the decision, for both of us, was clear: do our best to discover what it is to be a wild weasel, and try to keep our weasels, these weasels, wild. by this time, we’d identified our five creatures as least weasels, the smallest member of the family that includes skunks, otters, and the wolverine. we set up a box in the kitchen sun room where the weasels lived. once their eyes opened, we tried to be sure they never saw our faces, and we never touched them. with sight, they moved from milk to solid food in the form of pinky mice- as vulnerable and hairless and blind as the weasels had been when they were discovered. so one life was sacrificed for another in a necessary, mixed morality.
puck, our cat, would watch from the safe perch of my shoulder, his eyes dilated to black discs, as the weasels tore the pinky mice apart. at least they did it quickly. by this point, there were only three weasels left: two had died from an upper respiratory infection only a week after i’d taken them in, their noses filling with mucus faster than i could suction it out, and their breathing growing more and more faint until it stopped. the three survivors were voracious and fierce, especially the lone female. she was half the size of the males but always killed her food first and then tried to take theirs. at two months old she was fearless, insatiable, and so aggressive she drove puck off when he once became curious enough to stick his nose in the box. she was enormous in personality. in stature, she could curl her body nose to tail and fit perfectly around the outside of a penny.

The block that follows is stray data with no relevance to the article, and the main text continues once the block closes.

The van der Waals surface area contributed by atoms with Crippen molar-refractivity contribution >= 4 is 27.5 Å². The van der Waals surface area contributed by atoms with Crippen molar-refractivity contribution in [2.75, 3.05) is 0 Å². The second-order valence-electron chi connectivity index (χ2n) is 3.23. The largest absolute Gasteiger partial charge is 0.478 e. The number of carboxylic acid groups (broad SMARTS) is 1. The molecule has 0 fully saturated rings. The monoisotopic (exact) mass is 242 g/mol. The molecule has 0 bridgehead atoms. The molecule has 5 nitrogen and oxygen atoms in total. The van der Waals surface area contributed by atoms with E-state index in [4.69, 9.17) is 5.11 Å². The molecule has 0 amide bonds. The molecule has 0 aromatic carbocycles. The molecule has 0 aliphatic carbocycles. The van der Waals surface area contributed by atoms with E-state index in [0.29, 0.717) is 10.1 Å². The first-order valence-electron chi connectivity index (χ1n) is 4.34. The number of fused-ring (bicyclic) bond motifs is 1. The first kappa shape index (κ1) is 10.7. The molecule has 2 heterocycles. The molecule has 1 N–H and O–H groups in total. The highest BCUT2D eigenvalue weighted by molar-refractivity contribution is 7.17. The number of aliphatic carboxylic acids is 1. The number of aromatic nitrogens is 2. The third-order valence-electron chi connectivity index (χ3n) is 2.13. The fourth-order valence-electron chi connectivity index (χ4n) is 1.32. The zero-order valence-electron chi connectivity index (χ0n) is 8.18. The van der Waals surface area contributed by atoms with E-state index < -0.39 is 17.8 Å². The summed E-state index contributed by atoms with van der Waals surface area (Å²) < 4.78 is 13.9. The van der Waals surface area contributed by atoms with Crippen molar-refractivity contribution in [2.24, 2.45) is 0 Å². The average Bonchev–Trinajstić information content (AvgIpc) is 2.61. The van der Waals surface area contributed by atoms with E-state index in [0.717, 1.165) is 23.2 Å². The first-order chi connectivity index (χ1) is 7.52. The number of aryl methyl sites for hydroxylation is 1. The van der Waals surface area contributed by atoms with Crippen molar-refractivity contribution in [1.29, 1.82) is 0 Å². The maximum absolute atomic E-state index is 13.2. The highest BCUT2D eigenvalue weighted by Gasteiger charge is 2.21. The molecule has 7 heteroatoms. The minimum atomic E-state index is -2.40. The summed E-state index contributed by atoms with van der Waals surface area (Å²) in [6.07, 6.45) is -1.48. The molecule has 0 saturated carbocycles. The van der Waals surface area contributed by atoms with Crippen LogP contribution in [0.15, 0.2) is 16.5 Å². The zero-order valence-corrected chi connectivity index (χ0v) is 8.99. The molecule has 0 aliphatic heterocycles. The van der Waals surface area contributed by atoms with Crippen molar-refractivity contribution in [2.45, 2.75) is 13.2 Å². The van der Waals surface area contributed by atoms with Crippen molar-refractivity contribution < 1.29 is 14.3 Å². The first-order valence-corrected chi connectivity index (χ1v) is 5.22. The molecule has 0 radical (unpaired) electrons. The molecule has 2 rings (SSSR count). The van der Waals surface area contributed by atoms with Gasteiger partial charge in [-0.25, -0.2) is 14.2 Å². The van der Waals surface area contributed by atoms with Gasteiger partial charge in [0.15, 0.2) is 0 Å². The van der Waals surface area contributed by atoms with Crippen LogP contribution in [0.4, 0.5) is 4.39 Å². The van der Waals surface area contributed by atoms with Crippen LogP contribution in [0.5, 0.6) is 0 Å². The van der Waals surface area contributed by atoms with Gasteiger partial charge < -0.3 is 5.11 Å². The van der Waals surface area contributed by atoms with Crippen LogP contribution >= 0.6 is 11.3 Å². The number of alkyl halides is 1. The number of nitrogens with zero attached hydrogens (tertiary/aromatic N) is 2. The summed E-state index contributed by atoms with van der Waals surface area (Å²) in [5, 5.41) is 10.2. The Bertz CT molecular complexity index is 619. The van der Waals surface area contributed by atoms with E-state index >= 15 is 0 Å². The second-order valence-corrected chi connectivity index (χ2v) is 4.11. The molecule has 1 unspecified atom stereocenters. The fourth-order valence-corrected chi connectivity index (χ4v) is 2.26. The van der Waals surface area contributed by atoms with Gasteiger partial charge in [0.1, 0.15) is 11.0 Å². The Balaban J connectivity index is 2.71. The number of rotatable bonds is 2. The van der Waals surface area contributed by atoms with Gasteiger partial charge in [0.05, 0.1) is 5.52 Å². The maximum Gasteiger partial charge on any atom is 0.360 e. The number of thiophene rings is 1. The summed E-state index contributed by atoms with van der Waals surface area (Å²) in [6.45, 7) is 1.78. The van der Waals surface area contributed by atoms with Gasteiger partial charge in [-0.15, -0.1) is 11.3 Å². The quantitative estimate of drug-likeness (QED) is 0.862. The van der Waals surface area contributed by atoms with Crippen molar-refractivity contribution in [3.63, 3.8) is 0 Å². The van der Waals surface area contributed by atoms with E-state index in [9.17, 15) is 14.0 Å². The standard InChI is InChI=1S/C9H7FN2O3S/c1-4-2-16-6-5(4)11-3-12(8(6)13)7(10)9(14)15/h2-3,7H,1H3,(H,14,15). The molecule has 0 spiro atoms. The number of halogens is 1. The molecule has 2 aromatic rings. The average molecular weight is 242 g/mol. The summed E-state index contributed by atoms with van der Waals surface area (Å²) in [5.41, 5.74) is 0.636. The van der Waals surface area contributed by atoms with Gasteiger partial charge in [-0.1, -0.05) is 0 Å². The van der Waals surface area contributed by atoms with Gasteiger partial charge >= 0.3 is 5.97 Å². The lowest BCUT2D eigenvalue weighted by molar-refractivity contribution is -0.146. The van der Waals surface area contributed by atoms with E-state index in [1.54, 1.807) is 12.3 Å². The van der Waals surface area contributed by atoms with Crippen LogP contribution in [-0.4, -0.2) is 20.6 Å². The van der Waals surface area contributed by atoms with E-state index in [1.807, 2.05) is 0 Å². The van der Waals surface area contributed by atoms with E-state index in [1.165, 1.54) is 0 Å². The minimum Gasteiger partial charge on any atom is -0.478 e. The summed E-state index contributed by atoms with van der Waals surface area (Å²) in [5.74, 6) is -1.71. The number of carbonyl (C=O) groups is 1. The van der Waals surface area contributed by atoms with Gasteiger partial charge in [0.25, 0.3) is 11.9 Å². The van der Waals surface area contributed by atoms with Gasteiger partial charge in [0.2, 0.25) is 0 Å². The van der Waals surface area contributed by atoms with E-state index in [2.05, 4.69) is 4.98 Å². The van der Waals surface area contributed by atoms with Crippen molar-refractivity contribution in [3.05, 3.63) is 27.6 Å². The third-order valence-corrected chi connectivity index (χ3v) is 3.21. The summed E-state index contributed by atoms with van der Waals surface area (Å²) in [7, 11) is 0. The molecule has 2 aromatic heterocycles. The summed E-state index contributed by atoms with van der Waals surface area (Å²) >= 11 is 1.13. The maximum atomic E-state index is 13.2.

when the weasels could no longer be contained by the box, it was time to transition them to the outside. we had read up on their habitat, the things they ate, their reproductive lives, everything we could find in a world before all the details were on the internet. i chose an eroded area underneath the barn to set them up: there was a water source and shelter nearby, and an empty field full of bugs and small animals right behind the barn. if they were going to learn to hunt, this was the perfect place.